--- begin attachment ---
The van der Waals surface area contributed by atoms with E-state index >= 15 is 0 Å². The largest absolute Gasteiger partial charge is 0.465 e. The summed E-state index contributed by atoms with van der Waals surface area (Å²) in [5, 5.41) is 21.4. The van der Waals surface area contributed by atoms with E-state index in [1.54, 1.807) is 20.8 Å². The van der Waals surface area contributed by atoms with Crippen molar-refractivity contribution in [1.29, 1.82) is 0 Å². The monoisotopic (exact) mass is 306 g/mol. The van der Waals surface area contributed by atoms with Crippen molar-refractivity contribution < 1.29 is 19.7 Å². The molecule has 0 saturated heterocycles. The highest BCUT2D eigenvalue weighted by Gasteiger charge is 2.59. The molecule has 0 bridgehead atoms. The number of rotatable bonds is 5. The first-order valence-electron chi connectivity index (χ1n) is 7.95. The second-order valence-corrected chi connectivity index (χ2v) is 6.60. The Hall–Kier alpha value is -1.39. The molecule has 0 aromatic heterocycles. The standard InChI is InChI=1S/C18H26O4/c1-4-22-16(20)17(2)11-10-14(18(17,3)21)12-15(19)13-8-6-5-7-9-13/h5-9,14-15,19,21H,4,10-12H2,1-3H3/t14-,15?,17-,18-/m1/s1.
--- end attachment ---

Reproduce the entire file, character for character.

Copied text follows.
The van der Waals surface area contributed by atoms with E-state index >= 15 is 0 Å². The largest absolute Gasteiger partial charge is 0.465 e. The summed E-state index contributed by atoms with van der Waals surface area (Å²) in [5, 5.41) is 21.4. The van der Waals surface area contributed by atoms with E-state index in [1.54, 1.807) is 20.8 Å². The van der Waals surface area contributed by atoms with Crippen molar-refractivity contribution in [1.29, 1.82) is 0 Å². The monoisotopic (exact) mass is 306 g/mol. The van der Waals surface area contributed by atoms with Crippen molar-refractivity contribution < 1.29 is 19.7 Å². The molecule has 0 saturated heterocycles. The highest BCUT2D eigenvalue weighted by Gasteiger charge is 2.59. The molecule has 0 bridgehead atoms. The number of rotatable bonds is 5. The first-order valence-electron chi connectivity index (χ1n) is 7.95. The second-order valence-corrected chi connectivity index (χ2v) is 6.60. The Hall–Kier alpha value is -1.39. The molecule has 0 aromatic heterocycles. The standard InChI is InChI=1S/C18H26O4/c1-4-22-16(20)17(2)11-10-14(18(17,3)21)12-15(19)13-8-6-5-7-9-13/h5-9,14-15,19,21H,4,10-12H2,1-3H3/t14-,15?,17-,18-/m1/s1.